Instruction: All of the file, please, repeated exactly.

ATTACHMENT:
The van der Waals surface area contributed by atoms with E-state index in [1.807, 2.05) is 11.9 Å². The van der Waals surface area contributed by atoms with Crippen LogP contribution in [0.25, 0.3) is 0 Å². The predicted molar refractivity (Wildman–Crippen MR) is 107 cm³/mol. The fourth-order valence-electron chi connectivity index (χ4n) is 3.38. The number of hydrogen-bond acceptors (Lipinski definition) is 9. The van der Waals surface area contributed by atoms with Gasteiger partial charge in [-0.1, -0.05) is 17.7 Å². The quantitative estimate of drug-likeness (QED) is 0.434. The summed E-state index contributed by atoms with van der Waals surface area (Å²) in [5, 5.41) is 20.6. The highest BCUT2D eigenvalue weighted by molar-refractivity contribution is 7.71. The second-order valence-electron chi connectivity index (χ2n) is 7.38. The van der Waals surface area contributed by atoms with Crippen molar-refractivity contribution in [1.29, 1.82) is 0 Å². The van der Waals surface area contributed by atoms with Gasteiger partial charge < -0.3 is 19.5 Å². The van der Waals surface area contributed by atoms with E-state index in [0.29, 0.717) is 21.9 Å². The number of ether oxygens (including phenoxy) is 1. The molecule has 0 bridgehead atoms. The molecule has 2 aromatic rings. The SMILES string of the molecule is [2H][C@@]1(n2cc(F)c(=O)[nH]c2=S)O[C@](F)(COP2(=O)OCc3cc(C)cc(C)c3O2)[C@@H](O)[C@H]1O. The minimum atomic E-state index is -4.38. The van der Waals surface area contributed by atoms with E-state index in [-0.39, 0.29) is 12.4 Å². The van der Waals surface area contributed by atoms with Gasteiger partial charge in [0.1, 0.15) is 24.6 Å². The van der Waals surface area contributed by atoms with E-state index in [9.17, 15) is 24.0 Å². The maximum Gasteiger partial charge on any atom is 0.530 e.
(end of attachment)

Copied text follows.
The van der Waals surface area contributed by atoms with E-state index in [1.807, 2.05) is 11.9 Å². The van der Waals surface area contributed by atoms with Crippen LogP contribution in [0.25, 0.3) is 0 Å². The predicted molar refractivity (Wildman–Crippen MR) is 107 cm³/mol. The fourth-order valence-electron chi connectivity index (χ4n) is 3.38. The number of hydrogen-bond acceptors (Lipinski definition) is 9. The van der Waals surface area contributed by atoms with Gasteiger partial charge in [-0.1, -0.05) is 17.7 Å². The quantitative estimate of drug-likeness (QED) is 0.434. The summed E-state index contributed by atoms with van der Waals surface area (Å²) in [5, 5.41) is 20.6. The highest BCUT2D eigenvalue weighted by molar-refractivity contribution is 7.71. The second-order valence-electron chi connectivity index (χ2n) is 7.38. The van der Waals surface area contributed by atoms with Crippen molar-refractivity contribution in [1.29, 1.82) is 0 Å². The van der Waals surface area contributed by atoms with Gasteiger partial charge < -0.3 is 19.5 Å². The van der Waals surface area contributed by atoms with E-state index in [0.29, 0.717) is 21.9 Å². The number of ether oxygens (including phenoxy) is 1. The molecule has 0 bridgehead atoms. The molecule has 2 aromatic rings. The SMILES string of the molecule is [2H][C@@]1(n2cc(F)c(=O)[nH]c2=S)O[C@](F)(COP2(=O)OCc3cc(C)cc(C)c3O2)[C@@H](O)[C@H]1O. The minimum atomic E-state index is -4.38. The van der Waals surface area contributed by atoms with E-state index in [-0.39, 0.29) is 12.4 Å². The van der Waals surface area contributed by atoms with Gasteiger partial charge in [0.1, 0.15) is 24.6 Å². The van der Waals surface area contributed by atoms with E-state index in [9.17, 15) is 24.0 Å². The maximum Gasteiger partial charge on any atom is 0.530 e.